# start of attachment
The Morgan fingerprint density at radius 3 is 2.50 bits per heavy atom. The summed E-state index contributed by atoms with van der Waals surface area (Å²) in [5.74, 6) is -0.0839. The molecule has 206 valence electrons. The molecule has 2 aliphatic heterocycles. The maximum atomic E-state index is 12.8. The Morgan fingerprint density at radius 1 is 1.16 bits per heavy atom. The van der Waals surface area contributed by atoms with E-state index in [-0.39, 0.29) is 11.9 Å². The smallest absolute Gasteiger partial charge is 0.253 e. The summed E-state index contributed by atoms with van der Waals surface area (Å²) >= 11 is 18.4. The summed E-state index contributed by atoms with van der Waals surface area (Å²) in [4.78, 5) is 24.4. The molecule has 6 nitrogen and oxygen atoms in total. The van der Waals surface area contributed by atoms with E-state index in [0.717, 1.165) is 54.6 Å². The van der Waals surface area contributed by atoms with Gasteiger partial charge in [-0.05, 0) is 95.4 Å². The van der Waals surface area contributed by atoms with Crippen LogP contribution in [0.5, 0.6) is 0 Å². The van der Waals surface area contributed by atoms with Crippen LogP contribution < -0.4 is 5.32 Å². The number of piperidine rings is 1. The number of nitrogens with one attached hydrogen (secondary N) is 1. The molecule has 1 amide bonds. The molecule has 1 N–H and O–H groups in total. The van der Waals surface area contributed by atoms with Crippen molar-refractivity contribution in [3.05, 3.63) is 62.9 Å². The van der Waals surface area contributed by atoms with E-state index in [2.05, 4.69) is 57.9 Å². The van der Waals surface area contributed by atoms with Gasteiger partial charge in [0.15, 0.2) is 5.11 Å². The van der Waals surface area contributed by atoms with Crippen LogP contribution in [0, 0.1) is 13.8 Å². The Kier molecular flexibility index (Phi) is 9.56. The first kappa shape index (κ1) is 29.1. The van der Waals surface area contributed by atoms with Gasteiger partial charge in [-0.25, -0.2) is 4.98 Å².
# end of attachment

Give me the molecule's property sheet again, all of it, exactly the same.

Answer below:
The Morgan fingerprint density at radius 3 is 2.50 bits per heavy atom. The summed E-state index contributed by atoms with van der Waals surface area (Å²) in [5.74, 6) is -0.0839. The molecule has 206 valence electrons. The molecule has 2 aliphatic heterocycles. The maximum atomic E-state index is 12.8. The Morgan fingerprint density at radius 1 is 1.16 bits per heavy atom. The van der Waals surface area contributed by atoms with E-state index in [-0.39, 0.29) is 11.9 Å². The smallest absolute Gasteiger partial charge is 0.253 e. The summed E-state index contributed by atoms with van der Waals surface area (Å²) >= 11 is 18.4. The summed E-state index contributed by atoms with van der Waals surface area (Å²) in [4.78, 5) is 24.4. The molecule has 6 nitrogen and oxygen atoms in total. The van der Waals surface area contributed by atoms with E-state index in [0.717, 1.165) is 54.6 Å². The van der Waals surface area contributed by atoms with Gasteiger partial charge in [-0.05, 0) is 95.4 Å². The van der Waals surface area contributed by atoms with Crippen LogP contribution in [0.5, 0.6) is 0 Å². The van der Waals surface area contributed by atoms with Crippen LogP contribution < -0.4 is 5.32 Å². The number of piperidine rings is 1. The number of nitrogens with one attached hydrogen (secondary N) is 1. The molecule has 1 amide bonds. The molecule has 1 N–H and O–H groups in total. The van der Waals surface area contributed by atoms with Crippen molar-refractivity contribution in [3.05, 3.63) is 62.9 Å². The van der Waals surface area contributed by atoms with E-state index in [2.05, 4.69) is 57.9 Å². The van der Waals surface area contributed by atoms with Gasteiger partial charge in [0.15, 0.2) is 5.11 Å². The van der Waals surface area contributed by atoms with Crippen LogP contribution in [0, 0.1) is 13.8 Å². The Kier molecular flexibility index (Phi) is 9.56. The first kappa shape index (κ1) is 29.1. The van der Waals surface area contributed by atoms with Gasteiger partial charge in [-0.25, -0.2) is 4.98 Å².